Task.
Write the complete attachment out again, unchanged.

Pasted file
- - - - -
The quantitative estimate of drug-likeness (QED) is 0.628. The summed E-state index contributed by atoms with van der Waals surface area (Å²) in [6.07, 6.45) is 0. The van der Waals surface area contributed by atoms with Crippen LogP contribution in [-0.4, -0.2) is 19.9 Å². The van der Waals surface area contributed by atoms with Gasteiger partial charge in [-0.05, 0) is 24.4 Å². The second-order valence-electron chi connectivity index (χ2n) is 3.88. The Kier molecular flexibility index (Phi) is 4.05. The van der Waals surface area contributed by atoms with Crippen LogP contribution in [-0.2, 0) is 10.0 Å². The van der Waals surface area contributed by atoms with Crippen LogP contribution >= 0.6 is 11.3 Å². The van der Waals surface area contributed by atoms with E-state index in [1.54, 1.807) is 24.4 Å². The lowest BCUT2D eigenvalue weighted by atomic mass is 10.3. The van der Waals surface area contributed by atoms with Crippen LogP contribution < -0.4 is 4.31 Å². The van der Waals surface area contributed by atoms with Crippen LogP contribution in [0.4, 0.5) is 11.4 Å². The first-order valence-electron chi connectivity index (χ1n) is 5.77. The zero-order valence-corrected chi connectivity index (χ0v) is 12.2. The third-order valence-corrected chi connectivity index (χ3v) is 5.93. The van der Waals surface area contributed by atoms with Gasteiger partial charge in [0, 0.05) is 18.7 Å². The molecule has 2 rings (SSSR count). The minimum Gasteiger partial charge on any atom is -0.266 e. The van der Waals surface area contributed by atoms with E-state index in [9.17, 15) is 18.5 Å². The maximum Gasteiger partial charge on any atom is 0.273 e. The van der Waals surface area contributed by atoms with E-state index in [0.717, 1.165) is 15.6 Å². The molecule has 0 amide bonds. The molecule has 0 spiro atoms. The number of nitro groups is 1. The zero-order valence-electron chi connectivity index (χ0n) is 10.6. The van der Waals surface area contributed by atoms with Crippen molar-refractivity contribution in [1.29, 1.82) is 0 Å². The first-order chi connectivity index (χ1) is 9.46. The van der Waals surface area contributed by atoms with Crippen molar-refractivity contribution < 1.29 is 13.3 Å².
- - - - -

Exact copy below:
The quantitative estimate of drug-likeness (QED) is 0.628. The summed E-state index contributed by atoms with van der Waals surface area (Å²) in [6.07, 6.45) is 0. The van der Waals surface area contributed by atoms with Crippen LogP contribution in [-0.4, -0.2) is 19.9 Å². The van der Waals surface area contributed by atoms with Gasteiger partial charge in [-0.05, 0) is 24.4 Å². The second-order valence-electron chi connectivity index (χ2n) is 3.88. The Kier molecular flexibility index (Phi) is 4.05. The van der Waals surface area contributed by atoms with Crippen LogP contribution in [-0.2, 0) is 10.0 Å². The van der Waals surface area contributed by atoms with Crippen LogP contribution >= 0.6 is 11.3 Å². The van der Waals surface area contributed by atoms with E-state index in [1.54, 1.807) is 24.4 Å². The lowest BCUT2D eigenvalue weighted by atomic mass is 10.3. The van der Waals surface area contributed by atoms with Crippen LogP contribution < -0.4 is 4.31 Å². The van der Waals surface area contributed by atoms with Crippen LogP contribution in [0.4, 0.5) is 11.4 Å². The first-order valence-electron chi connectivity index (χ1n) is 5.77. The zero-order valence-corrected chi connectivity index (χ0v) is 12.2. The third-order valence-corrected chi connectivity index (χ3v) is 5.93. The van der Waals surface area contributed by atoms with Gasteiger partial charge in [0, 0.05) is 18.7 Å². The molecule has 2 rings (SSSR count). The minimum Gasteiger partial charge on any atom is -0.266 e. The van der Waals surface area contributed by atoms with E-state index in [9.17, 15) is 18.5 Å². The maximum Gasteiger partial charge on any atom is 0.273 e. The van der Waals surface area contributed by atoms with E-state index in [0.717, 1.165) is 15.6 Å². The molecule has 0 amide bonds. The molecule has 0 spiro atoms. The number of nitro groups is 1. The zero-order valence-electron chi connectivity index (χ0n) is 10.6. The van der Waals surface area contributed by atoms with Crippen molar-refractivity contribution in [1.29, 1.82) is 0 Å². The first-order chi connectivity index (χ1) is 9.46. The van der Waals surface area contributed by atoms with Crippen molar-refractivity contribution < 1.29 is 13.3 Å².